Multiple forwarding rules for internal TCP/UDP load balancers:: If you have configured multiple internal forwarding rules (each having a different IP address) pointing to the same regional internal backend service, Google Cloud uses multiple probe systems to check each IP address. The probe frequency per backend service is multiplied by the number of configured forwarding rules.
Multiple forwarding rules for network load balancers:: If you have configured multiple forwarding rules that point to the same target pool, Google Cloud uses multiple probe systems to check each IP address. The probe frequency as seen by each backend in the target pool is multiplied by the number of configured forwarding rules.
Multiple target proxies for HTTP(S) load balancers: If you have configured multiple target proxies for the same URL map for HTTP(S) Load Balancing, Google Cloud uses multiple probe systems to check the IP address associated with each target proxy. The probe frequency per backend service is multiplied by the number of configured target proxies.
Multiple target proxies for SSL Proxy and TCP Proxy load balancers: If you have configured multiple target proxies for the same backend service for SSL Proxy or TCP Proxy Load Balancing, Google Cloud uses multiple probe systems to check the IP address associated with each target proxy. The probe frequency per backend service is multiplied by the number of configured target proxies.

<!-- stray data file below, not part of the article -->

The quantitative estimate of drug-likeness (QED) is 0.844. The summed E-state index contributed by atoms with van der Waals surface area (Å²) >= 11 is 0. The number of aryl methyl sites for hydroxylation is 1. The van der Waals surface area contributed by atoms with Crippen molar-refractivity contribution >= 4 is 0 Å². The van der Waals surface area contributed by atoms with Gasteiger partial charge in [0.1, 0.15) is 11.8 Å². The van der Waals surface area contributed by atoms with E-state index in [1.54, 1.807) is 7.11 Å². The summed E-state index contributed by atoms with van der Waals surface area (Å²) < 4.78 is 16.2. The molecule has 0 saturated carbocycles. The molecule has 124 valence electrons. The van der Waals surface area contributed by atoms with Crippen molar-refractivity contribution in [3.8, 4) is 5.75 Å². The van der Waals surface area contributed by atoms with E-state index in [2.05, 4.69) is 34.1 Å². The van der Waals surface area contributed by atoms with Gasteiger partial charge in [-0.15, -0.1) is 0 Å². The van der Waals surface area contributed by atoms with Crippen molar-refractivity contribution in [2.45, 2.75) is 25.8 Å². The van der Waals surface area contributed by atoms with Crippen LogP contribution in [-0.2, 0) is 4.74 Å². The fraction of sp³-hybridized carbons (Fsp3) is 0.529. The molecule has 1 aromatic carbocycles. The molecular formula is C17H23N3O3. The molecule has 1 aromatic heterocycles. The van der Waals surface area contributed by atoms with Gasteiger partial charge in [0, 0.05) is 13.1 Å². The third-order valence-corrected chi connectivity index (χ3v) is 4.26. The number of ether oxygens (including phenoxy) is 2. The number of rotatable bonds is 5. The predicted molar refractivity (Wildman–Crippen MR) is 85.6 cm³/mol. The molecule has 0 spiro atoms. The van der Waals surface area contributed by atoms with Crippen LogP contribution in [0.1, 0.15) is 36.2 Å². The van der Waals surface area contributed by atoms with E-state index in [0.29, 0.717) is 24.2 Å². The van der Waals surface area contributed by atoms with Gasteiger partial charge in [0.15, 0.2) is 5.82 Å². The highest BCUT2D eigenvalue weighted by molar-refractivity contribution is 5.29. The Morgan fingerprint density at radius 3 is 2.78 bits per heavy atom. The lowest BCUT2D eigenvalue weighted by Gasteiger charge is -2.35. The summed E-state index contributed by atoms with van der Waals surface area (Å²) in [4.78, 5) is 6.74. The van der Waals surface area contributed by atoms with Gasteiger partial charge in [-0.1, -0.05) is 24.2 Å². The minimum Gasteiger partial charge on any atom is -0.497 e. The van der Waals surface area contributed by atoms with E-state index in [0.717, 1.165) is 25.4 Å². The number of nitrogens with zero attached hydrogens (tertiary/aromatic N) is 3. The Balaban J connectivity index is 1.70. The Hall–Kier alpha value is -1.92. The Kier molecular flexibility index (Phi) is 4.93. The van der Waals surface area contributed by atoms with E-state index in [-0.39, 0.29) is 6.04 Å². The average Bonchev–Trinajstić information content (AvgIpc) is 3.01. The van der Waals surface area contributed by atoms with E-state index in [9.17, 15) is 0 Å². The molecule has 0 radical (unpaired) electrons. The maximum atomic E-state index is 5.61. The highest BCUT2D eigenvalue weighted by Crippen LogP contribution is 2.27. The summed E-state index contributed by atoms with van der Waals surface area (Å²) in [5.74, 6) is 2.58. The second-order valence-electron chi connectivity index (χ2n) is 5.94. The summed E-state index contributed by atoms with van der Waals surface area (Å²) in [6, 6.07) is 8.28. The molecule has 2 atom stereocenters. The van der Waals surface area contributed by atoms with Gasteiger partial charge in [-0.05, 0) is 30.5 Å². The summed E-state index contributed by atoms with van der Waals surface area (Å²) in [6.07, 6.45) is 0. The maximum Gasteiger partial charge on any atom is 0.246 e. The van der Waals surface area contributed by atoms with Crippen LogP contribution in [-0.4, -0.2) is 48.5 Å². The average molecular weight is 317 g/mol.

Sum over backend services: If a backend (such as an instance group) is used by multiple backend services, the backend instances are contacted as frequently as the sum of frequencies for each backend service's health check.
With network endpoint group backends (NEGs), it's more difficult to determine the exact number of health check probes. For example, the same endpoint can be in multiple NEGs, where those NEGs don't necessarily have the same set of endpoints, and different endpoints can point to the same backend.
Destination for health check packets
Google Cloud health check probes send packets only to the primary network interface of each backend instance. The destination IP address of these packets depends on the type of load balancer:
- For internal TCP/UDP load balancers and network load balancers, the destination of health check packets is the IP address of the load balancer's forwarding rule. If multiple forwarding rules point to the same backend service or target pool, Google Cloud sends probes to each forwarding rule's IP address. This can result in an increase in the number of probes, as described in the previous section.
- For HTTP(S), TCP Proxy, SSL Proxy, and internal HTTP(S) load balancers that use instance groups as backends, the destination of health check packets is the primary internal IP address associated with the primary network interface of each backend instance.
- For HTTP(S), TCP Proxy, SSL Proxy, and internal HTTP(S) load balancers that use network endpoint groups as backends, the destination of health check packets is the IP address of the endpoint, which can be either a primary or secondary (alias IP) address.